Thursday, December 20, 2012
As we begin the needed debate on our gun culture, keep this in mind:
The Uses and Limits of Knowledge About Guns
DECEMBER 18, 2012
"Some details are important, but people who know a lot about guns have no more moral claim to a voice in this debate.
We're about to start the portion of this debate where we begin discussing specific actions the government might take to address gun violence. And as we do, particularly when it comes to those measures that concern the guns themselves (as opposed to measures focused on the people who can get them or the conditions of their purchase), it's likely that gun advocates will start complaining that there's a problem with all these effete urban northeastern liberals making laws governing guns they know nothing about. This isn't new; for instance, gun advocates have long hated the term "assault weapon," since it doesn't mean anything in particular (after all, every gun is a weapon designed for assault).
We should be very wary of the argument that people who have a lot of experience with guns have some kind of greater moral claim to a voice in this debate (and we should also be wary, as Elsbeth Reeve writes, of coastal urbanite conservatives claiming to speak for "real America" about guns). Yes, having everyone get their facts straight is important. But every one of us is potentially affected by guns, whether we ever bother to pick one up or not. That's kind of the whole point.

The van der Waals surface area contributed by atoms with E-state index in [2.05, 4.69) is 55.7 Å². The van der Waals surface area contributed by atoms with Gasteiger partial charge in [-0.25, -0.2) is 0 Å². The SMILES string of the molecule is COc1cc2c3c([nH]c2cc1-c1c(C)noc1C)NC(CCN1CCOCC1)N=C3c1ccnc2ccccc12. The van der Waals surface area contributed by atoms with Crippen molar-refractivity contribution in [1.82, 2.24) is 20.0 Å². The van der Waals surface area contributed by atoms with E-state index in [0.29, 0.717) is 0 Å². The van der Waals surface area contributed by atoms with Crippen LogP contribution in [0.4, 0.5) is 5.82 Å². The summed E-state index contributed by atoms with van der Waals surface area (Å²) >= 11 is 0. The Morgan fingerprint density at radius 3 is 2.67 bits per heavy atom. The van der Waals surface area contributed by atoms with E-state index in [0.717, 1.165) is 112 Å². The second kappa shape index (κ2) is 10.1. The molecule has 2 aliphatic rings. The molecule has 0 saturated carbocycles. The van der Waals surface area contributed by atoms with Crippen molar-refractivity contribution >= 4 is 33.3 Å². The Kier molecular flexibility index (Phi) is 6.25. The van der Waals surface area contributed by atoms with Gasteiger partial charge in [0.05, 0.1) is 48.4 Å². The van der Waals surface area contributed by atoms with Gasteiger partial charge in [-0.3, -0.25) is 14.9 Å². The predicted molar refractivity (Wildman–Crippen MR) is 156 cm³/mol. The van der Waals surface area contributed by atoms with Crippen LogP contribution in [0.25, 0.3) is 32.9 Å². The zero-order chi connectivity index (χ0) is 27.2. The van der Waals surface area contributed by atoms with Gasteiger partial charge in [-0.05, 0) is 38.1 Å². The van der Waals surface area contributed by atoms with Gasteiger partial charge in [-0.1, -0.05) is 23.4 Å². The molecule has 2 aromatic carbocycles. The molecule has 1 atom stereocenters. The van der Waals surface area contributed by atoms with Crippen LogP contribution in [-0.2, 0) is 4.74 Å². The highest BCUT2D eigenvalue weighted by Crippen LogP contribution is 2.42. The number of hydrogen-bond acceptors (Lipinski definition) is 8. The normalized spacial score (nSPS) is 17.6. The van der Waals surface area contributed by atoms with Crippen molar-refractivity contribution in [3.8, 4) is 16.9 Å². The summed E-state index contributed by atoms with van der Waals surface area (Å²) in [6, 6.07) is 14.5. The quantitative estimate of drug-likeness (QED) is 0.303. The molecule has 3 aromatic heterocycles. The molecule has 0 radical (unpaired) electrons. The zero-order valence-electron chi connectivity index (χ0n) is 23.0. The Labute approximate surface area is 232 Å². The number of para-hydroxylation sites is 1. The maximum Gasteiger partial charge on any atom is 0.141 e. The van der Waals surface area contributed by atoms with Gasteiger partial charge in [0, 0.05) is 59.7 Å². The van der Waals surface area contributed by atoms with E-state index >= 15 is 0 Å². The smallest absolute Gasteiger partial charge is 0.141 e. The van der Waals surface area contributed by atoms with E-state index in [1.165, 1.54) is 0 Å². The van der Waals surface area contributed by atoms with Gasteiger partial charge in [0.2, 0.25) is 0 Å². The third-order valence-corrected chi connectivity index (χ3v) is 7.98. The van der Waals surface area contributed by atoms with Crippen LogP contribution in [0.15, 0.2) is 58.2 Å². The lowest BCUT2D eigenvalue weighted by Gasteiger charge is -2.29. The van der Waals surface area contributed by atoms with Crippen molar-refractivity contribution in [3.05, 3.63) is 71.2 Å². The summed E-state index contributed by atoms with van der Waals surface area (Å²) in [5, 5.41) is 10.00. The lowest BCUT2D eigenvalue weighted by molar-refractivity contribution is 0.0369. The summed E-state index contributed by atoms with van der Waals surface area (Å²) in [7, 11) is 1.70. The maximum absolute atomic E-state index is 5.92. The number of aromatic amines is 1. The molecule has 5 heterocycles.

You don't have to know how to disassemble and clean a Glock to want your kid not to be shot by one."
And the madness in Florida and its "Stand Your Ground" idiocy continues.
Meanwhile, the GOP is losing ground with Americans. A majority says the Republican Party is too extremist.
"For the first time, a majority of Americans now say the Republican Party is too extreme, according to a poll released Thursday by CNN/ORC.
Fifty-three percent of people, including 22 percent of Republicans, said the GOP's views and policies have pushed them beyond the mainstream.
The number is up dramatically from previous years. In 2010, fewer than 40 percent thought the party was too extreme.
Democrats were considered to be a "generally mainstream" party by 57 percent in the new poll.
"That's due in part to the fact that the Republican brand is not doing all that well," said Keating Holland, CNN's polling director.
Americans also say that they have far more confidence in President Barack Obama than in congressional Republicans, and that Republicans should compromise more in finding bipartisan solutions."